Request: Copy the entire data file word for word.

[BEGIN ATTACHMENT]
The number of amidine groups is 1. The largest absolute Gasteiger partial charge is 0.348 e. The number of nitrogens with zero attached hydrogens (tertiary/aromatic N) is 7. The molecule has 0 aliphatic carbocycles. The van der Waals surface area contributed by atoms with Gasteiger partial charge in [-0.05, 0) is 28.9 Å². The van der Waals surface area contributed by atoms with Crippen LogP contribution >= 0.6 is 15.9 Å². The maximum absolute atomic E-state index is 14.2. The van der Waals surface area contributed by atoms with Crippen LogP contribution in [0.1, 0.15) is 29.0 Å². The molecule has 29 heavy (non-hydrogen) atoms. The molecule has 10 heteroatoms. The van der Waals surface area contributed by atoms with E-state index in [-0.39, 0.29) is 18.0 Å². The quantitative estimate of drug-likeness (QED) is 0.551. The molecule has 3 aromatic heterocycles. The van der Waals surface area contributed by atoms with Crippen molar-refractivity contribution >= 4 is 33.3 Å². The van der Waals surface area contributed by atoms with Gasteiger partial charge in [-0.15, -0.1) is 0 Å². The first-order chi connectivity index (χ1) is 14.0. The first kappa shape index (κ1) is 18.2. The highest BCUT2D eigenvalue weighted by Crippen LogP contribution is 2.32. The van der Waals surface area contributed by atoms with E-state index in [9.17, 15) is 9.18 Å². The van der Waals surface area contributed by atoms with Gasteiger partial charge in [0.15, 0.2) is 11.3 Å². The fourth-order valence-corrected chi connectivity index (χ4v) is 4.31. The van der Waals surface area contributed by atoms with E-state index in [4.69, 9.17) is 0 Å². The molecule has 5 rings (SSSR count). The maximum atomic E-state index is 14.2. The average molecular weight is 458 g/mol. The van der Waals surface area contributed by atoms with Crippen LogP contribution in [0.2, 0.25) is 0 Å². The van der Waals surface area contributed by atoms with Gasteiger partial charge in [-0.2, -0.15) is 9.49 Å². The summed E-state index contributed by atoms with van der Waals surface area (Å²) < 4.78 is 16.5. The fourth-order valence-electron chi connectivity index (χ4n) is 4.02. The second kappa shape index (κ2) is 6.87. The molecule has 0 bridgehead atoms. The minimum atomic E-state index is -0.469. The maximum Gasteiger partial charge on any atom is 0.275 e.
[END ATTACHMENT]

The number of amidine groups is 1. The largest absolute Gasteiger partial charge is 0.348 e. The number of nitrogens with zero attached hydrogens (tertiary/aromatic N) is 7. The molecule has 0 aliphatic carbocycles. The van der Waals surface area contributed by atoms with Gasteiger partial charge in [-0.05, 0) is 28.9 Å². The van der Waals surface area contributed by atoms with Crippen LogP contribution >= 0.6 is 15.9 Å². The maximum absolute atomic E-state index is 14.2. The van der Waals surface area contributed by atoms with Crippen LogP contribution in [0.1, 0.15) is 29.0 Å². The molecule has 29 heavy (non-hydrogen) atoms. The molecule has 10 heteroatoms. The van der Waals surface area contributed by atoms with E-state index in [-0.39, 0.29) is 18.0 Å². The quantitative estimate of drug-likeness (QED) is 0.551. The molecule has 3 aromatic heterocycles. The van der Waals surface area contributed by atoms with Crippen molar-refractivity contribution >= 4 is 33.3 Å². The van der Waals surface area contributed by atoms with Gasteiger partial charge in [-0.15, -0.1) is 0 Å². The first-order chi connectivity index (χ1) is 14.0. The first kappa shape index (κ1) is 18.2. The highest BCUT2D eigenvalue weighted by Crippen LogP contribution is 2.32. The van der Waals surface area contributed by atoms with E-state index in [9.17, 15) is 9.18 Å². The van der Waals surface area contributed by atoms with Gasteiger partial charge in [0.15, 0.2) is 11.3 Å². The fourth-order valence-corrected chi connectivity index (χ4v) is 4.31. The van der Waals surface area contributed by atoms with E-state index in [4.69, 9.17) is 0 Å². The molecule has 5 rings (SSSR count). The maximum atomic E-state index is 14.2. The average molecular weight is 458 g/mol. The van der Waals surface area contributed by atoms with Crippen LogP contribution in [0.2, 0.25) is 0 Å². The van der Waals surface area contributed by atoms with Gasteiger partial charge in [-0.2, -0.15) is 9.49 Å². The summed E-state index contributed by atoms with van der Waals surface area (Å²) < 4.78 is 16.5. The fourth-order valence-electron chi connectivity index (χ4n) is 4.02. The second kappa shape index (κ2) is 6.87. The molecule has 0 bridgehead atoms. The minimum atomic E-state index is -0.469. The maximum Gasteiger partial charge on any atom is 0.275 e.